As a general rule, "a statute must be interpreted according to the intent of the Legislature ascertained from all its words construed by the ordinary and approved usage of the language, considered in connection with the cause of its enactment, the mischief or imperfection to be remedied and the main object to be accomplished, to the end that the purpose of its framers may be effectuated." Board of Educ. v. Assessor of Worcester, 368 Mass. 511 , 513 (1975), quoting Industrial Fin. Corp. v. State Tax Comm'n, 367 Mass. 360 , 364 (1975), and cases cited. Here, the meaning of the provision is ambiguous. It is appropriate to consider the history of G. L. c. 32B, s. 16, and the reasons why the third paragraph on HMO contributions was amended through St. 1989, c. 653, s. 37, to its current wording. Furthermore, we keep in mind that two or more statutes that relate to the same subject matter should be construed together "so as to constitute a harmonious whole consistent with the legislative purpose." Board of Educ., supra at 513-514. Hence, we may consider the relationship of s. 16, governing municipal premium contributions for HMOs, to other statutory provisions governing both municipal premium contributions for indemnity plans and the State's premium contributions for HMOs. Based on these considerations, we conclude that the city's interpretation of the disputed paragraph is the one that best corresponds to the Legislature's intent.

According to the wording of c. 32B, s. 16, in effect before the disputed language was inserted, the municipal contribution toward an HMO premium for an employee was to be the "same amount" as would have been contributed to an

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indemnity plan for that person. [Note 9] In 1984, the Appeals Court ruled that the "same amount" meant the same dollar amount, not the same percentage of the total premium due. Hemman v. Harvard Community Health Plan, Inc., 18 Mass. App. Ct. 70 , 72-73 (1984). The court noted that the title to St. 1971, c. 946, indicated that the option to elect HMO coverage was to involve "no additional premium charge" to a governmental unit over the cost of indemnity insurance, and that this would only be achieved, whatever the relative prices of the two plans, with a "same dollar amount" interpretation. Id. at 73-74.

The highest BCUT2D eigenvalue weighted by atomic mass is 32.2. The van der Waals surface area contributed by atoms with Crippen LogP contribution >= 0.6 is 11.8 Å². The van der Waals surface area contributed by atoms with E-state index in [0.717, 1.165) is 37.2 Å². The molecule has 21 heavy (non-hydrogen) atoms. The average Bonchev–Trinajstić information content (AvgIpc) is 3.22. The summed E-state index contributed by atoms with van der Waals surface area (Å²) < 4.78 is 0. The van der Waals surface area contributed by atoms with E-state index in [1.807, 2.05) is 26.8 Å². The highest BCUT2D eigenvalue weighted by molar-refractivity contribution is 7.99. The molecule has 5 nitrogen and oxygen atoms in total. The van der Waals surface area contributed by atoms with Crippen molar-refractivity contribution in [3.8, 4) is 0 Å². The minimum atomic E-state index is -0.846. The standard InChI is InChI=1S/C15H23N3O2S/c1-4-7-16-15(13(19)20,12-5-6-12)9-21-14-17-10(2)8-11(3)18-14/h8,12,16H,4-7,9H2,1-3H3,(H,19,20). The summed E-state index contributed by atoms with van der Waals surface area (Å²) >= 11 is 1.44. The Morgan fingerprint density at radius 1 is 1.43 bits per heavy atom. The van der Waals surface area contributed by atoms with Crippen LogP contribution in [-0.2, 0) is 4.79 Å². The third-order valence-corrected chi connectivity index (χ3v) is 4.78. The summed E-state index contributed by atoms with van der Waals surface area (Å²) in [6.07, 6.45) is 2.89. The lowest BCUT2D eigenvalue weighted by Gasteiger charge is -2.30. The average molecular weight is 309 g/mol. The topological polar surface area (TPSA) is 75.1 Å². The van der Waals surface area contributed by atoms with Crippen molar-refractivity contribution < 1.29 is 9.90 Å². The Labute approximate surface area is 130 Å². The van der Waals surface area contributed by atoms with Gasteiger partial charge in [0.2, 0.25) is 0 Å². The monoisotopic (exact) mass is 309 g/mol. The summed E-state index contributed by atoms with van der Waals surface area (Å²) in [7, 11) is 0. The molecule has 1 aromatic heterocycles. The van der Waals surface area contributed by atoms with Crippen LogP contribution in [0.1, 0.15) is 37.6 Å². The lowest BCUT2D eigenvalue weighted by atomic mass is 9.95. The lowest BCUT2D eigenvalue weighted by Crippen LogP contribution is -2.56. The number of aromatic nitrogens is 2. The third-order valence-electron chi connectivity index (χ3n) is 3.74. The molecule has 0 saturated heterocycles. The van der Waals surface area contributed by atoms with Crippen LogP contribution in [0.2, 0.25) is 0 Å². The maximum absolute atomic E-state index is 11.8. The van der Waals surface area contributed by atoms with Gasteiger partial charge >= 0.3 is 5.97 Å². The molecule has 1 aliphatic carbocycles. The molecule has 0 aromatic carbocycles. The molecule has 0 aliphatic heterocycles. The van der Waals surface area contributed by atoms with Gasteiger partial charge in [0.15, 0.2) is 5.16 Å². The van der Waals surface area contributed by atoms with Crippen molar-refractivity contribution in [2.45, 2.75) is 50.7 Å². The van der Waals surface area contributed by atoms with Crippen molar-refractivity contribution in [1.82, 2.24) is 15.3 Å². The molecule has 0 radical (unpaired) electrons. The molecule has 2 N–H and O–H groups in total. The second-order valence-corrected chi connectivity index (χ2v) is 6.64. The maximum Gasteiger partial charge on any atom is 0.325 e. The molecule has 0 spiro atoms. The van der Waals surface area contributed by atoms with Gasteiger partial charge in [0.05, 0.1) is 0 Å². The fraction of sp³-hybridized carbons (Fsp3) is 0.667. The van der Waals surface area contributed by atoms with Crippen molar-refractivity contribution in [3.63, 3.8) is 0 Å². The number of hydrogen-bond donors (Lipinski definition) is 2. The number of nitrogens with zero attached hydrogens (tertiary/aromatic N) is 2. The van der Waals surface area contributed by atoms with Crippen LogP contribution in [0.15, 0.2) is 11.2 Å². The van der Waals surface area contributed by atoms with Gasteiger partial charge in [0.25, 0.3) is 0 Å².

During the 1980's, the cost of indemnity plan coverage began to exceed the cost of HMO coverage. See Ludlow Educ. Ass'n v. Ludlow, 31 Mass. App. Ct. 110 , 113 (1991). By a process of adverse selection, younger and healthier employees tended to shift into HMOs, and indemnity plan premiums rose for those remaining in the traditional plans, resulting in increased governmental costs. Id. Hemman, supra at 70, 74 n.7. This shift to HMOs was exacerbated by the "same dollar" rule, which made it possible for some employees to belong to an HMO for free. [Note 10] See Everett v. Local 1656, Int'l Ass'n of Firefighters, 411 Mass. 361 , 362-363 (1991); School Comm. of Brock ton v. Brockton Educ. Ass'n, 36 Mass. App. Ct. 171 , 172 (1994). Besides facing higher health benefit costs, municipalities risked losing access to indemnity plan coverage altogether if the groups covered by such plans shrank to a point where insurers would refuse coverage. See, e.g., Kusy v. Millbury, 417 Mass. 765 , 766 (1994).

The Legislature responded to these problems by including provisions in St. 1989, c. 653, that amended the payment